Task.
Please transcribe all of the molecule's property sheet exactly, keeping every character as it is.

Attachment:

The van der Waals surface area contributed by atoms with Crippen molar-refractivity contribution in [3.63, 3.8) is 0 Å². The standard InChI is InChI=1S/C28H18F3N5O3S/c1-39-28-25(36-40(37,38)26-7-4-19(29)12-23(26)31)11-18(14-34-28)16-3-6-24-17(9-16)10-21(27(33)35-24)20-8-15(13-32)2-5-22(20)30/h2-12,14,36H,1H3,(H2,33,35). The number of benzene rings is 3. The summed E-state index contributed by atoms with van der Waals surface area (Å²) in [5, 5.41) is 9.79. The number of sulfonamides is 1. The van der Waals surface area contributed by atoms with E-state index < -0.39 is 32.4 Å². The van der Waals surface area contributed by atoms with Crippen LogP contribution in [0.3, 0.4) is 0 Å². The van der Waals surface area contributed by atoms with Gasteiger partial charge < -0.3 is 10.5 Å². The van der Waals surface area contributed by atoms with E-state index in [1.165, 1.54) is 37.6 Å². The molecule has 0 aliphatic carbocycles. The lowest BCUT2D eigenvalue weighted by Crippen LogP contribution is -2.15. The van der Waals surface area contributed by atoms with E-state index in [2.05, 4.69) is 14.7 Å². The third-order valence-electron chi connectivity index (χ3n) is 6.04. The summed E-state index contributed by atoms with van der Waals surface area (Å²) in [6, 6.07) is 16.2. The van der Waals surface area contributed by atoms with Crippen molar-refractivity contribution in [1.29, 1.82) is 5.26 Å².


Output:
The van der Waals surface area contributed by atoms with Crippen molar-refractivity contribution in [3.63, 3.8) is 0 Å². The standard InChI is InChI=1S/C28H18F3N5O3S/c1-39-28-25(36-40(37,38)26-7-4-19(29)12-23(26)31)11-18(14-34-28)16-3-6-24-17(9-16)10-21(27(33)35-24)20-8-15(13-32)2-5-22(20)30/h2-12,14,36H,1H3,(H2,33,35). The number of benzene rings is 3. The summed E-state index contributed by atoms with van der Waals surface area (Å²) in [5, 5.41) is 9.79. The number of sulfonamides is 1. The van der Waals surface area contributed by atoms with E-state index < -0.39 is 32.4 Å². The van der Waals surface area contributed by atoms with Crippen LogP contribution in [0.3, 0.4) is 0 Å². The van der Waals surface area contributed by atoms with Gasteiger partial charge < -0.3 is 10.5 Å². The van der Waals surface area contributed by atoms with E-state index in [1.165, 1.54) is 37.6 Å². The molecule has 0 aliphatic carbocycles. The lowest BCUT2D eigenvalue weighted by Crippen LogP contribution is -2.15. The van der Waals surface area contributed by atoms with E-state index in [2.05, 4.69) is 14.7 Å². The third-order valence-electron chi connectivity index (χ3n) is 6.04. The summed E-state index contributed by atoms with van der Waals surface area (Å²) in [6, 6.07) is 16.2. The van der Waals surface area contributed by atoms with Crippen molar-refractivity contribution in [1.29, 1.82) is 5.26 Å².